by David Brin
Reviewed date: 2004 Sep 6
357 pages
cover art

Otherness is a thematic collection of short stories and essays about what David Brin calls the Dogma of Otherness:

"Throughout history nearly every human society has worked hard to ingrain its children with the assumption that theirs was the only way to do things. ... But I am coming to see that contemporary America is very, very strange in one respect. It just may be the first society in which it is a major reflexive dogma that there must be no dogmas! ... The Dogma of Otherness insists that all voices deserve a hearing, that all points of view have something valuable to offer. ... [Where] and when else has the societal dogma also included such a powerful counter-indoctrination to defend otherness? ... Tolerance plays a major role in the legends spread by [our] new culture."

In addition to several insightful essays, Otherness contains a number of David Brin's short stories. For many of them he includes some brief story notes about why and how he wrote the story, and how it fits in with the Dogma of Otherness. Brin's short stories are perhaps even better than his novel-length works, so if you have read and enjoyed his novels, I can recommend this book without reservation. If you are not familiar with Brin's works, be assured that Mr. Brin is a true science fiction author: his science is rigorous, his extrapolation of trends and ideas is believable and logical, and he never stoops to using contrived plot devices to get his characters out of a tough spot. This is science fiction as it should be.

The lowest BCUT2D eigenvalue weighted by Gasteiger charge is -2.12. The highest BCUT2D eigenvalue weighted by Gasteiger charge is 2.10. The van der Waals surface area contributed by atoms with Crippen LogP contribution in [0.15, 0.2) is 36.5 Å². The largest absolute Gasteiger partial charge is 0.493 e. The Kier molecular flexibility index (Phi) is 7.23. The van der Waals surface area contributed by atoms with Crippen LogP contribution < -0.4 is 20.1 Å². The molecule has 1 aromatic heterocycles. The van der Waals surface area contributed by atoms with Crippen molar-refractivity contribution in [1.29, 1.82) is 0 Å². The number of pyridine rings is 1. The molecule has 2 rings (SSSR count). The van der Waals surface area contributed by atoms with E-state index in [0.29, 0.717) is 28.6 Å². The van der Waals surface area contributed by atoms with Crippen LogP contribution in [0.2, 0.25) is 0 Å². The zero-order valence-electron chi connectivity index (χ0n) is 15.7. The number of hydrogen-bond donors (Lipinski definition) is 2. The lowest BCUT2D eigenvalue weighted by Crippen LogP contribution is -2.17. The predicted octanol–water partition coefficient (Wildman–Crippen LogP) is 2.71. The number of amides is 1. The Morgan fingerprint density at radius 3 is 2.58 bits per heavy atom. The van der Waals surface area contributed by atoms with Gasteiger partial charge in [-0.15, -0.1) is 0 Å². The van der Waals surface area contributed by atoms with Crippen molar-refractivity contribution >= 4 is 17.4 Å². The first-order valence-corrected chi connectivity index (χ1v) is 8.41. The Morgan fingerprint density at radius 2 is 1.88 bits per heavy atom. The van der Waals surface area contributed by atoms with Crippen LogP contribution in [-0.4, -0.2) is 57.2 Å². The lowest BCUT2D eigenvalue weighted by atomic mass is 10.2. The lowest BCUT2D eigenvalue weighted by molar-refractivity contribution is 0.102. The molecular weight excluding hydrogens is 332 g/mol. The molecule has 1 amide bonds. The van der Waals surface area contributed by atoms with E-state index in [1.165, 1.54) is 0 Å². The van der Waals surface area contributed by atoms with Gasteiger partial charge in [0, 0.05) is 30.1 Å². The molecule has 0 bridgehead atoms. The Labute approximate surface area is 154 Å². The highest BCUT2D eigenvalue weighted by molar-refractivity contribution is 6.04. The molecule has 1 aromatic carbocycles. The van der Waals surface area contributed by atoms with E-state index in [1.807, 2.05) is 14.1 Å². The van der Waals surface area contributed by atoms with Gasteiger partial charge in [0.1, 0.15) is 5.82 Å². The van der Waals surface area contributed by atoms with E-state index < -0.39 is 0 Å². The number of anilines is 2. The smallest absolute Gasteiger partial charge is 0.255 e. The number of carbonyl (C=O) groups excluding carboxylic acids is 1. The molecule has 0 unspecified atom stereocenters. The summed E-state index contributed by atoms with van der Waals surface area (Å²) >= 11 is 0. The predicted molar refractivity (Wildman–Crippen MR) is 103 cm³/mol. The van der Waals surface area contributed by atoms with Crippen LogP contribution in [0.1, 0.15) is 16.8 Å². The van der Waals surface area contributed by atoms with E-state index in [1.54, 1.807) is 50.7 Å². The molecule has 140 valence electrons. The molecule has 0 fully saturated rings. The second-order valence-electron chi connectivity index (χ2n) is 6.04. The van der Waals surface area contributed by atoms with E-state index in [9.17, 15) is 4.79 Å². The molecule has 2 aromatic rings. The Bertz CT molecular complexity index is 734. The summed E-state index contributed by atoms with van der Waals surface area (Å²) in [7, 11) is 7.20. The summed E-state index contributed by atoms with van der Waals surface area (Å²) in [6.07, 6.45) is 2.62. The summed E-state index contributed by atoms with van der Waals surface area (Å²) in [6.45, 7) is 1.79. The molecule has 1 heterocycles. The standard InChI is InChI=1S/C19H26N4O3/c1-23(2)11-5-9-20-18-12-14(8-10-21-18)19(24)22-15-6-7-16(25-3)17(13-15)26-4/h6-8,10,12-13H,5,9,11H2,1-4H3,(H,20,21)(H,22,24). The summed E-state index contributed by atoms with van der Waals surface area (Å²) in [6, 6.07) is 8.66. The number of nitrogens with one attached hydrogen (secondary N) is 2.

Given the theme of Otherness it is especially appropriate that many of the stories are set not in Western culture, but in a Japanese culture. We see the Dogma of Otherness not only from Brin's Western mindset in his essays, but from an Eastern mindset through his stories.

I recommend Otherness. Science fiction fans will love the stories and the essays both. But even for those who are not fans of science fiction (ha ha, I know everyone is a science fiction fan) the exploration of tolerance and the Dogma of Otherness that is apparently unique to Western culture is reason enough to read this book.

The stories in this book are: The Giving Plague, Myth Number 21, Dr. Pak's Preschool, Detritus Affected, Sshhh..., Those Eyes, Bonding to Genji, The Warm Space, NatuLife, Piecework, Bubbles, Ambiguity, and What Continues...and What Fails....

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